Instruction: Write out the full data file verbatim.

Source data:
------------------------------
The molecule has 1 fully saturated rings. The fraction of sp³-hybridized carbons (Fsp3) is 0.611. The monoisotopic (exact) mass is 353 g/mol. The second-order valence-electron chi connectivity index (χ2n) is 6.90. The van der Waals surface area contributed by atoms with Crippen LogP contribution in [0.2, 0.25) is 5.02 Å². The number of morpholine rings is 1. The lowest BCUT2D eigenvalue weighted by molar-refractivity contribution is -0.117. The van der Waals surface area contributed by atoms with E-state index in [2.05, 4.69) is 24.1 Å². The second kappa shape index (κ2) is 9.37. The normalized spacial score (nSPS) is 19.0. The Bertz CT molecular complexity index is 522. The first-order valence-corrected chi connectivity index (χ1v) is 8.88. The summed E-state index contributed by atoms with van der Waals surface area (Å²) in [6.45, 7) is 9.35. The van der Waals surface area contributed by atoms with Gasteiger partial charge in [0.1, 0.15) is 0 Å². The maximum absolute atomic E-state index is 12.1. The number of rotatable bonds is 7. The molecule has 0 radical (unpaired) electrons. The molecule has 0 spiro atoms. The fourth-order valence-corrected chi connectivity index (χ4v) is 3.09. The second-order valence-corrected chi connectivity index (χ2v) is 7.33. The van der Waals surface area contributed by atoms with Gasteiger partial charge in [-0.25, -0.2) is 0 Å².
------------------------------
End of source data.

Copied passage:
The molecule has 1 fully saturated rings. The fraction of sp³-hybridized carbons (Fsp3) is 0.611. The monoisotopic (exact) mass is 353 g/mol. The second-order valence-electron chi connectivity index (χ2n) is 6.90. The van der Waals surface area contributed by atoms with Crippen LogP contribution in [0.2, 0.25) is 5.02 Å². The number of morpholine rings is 1. The lowest BCUT2D eigenvalue weighted by molar-refractivity contribution is -0.117. The van der Waals surface area contributed by atoms with E-state index in [2.05, 4.69) is 24.1 Å². The second kappa shape index (κ2) is 9.37. The normalized spacial score (nSPS) is 19.0. The Bertz CT molecular complexity index is 522. The first-order valence-corrected chi connectivity index (χ1v) is 8.88. The summed E-state index contributed by atoms with van der Waals surface area (Å²) in [6.45, 7) is 9.35. The van der Waals surface area contributed by atoms with Gasteiger partial charge in [0.1, 0.15) is 0 Å². The maximum absolute atomic E-state index is 12.1. The number of rotatable bonds is 7. The molecule has 0 radical (unpaired) electrons. The molecule has 0 spiro atoms. The fourth-order valence-corrected chi connectivity index (χ4v) is 3.09. The second-order valence-corrected chi connectivity index (χ2v) is 7.33. The van der Waals surface area contributed by atoms with Gasteiger partial charge in [-0.25, -0.2) is 0 Å².